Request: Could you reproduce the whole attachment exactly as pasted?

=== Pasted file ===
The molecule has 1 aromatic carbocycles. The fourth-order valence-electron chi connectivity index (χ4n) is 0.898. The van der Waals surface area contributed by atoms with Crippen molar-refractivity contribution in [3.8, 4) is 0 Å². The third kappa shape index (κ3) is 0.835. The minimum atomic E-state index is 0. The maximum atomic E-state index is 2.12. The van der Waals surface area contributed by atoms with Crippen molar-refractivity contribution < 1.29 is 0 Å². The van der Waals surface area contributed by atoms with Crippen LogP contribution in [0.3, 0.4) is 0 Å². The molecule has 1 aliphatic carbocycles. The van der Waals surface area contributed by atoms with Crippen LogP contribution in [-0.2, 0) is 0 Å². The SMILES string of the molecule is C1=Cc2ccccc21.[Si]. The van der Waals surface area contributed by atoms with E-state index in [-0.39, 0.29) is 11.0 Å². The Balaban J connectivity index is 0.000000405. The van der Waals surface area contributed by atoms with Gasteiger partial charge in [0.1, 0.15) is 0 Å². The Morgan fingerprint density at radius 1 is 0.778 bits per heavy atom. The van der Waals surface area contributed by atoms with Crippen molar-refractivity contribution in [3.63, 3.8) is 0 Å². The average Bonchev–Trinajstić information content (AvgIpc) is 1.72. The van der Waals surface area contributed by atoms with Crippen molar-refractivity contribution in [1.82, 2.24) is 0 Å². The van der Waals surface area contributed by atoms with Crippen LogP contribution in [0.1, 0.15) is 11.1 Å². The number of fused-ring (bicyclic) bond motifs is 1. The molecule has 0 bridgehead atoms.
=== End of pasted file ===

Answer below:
The molecule has 1 aromatic carbocycles. The fourth-order valence-electron chi connectivity index (χ4n) is 0.898. The van der Waals surface area contributed by atoms with Crippen molar-refractivity contribution in [3.8, 4) is 0 Å². The third kappa shape index (κ3) is 0.835. The minimum atomic E-state index is 0. The maximum atomic E-state index is 2.12. The van der Waals surface area contributed by atoms with Crippen molar-refractivity contribution < 1.29 is 0 Å². The van der Waals surface area contributed by atoms with Crippen LogP contribution in [0.3, 0.4) is 0 Å². The molecule has 1 aliphatic carbocycles. The van der Waals surface area contributed by atoms with Crippen LogP contribution in [-0.2, 0) is 0 Å². The SMILES string of the molecule is C1=Cc2ccccc21.[Si]. The van der Waals surface area contributed by atoms with E-state index in [-0.39, 0.29) is 11.0 Å². The Balaban J connectivity index is 0.000000405. The van der Waals surface area contributed by atoms with Gasteiger partial charge in [0.1, 0.15) is 0 Å². The Morgan fingerprint density at radius 1 is 0.778 bits per heavy atom. The van der Waals surface area contributed by atoms with Crippen molar-refractivity contribution in [3.63, 3.8) is 0 Å². The average Bonchev–Trinajstić information content (AvgIpc) is 1.72. The van der Waals surface area contributed by atoms with Crippen molar-refractivity contribution in [1.82, 2.24) is 0 Å². The van der Waals surface area contributed by atoms with Crippen LogP contribution in [0.1, 0.15) is 11.1 Å². The number of fused-ring (bicyclic) bond motifs is 1. The molecule has 0 bridgehead atoms.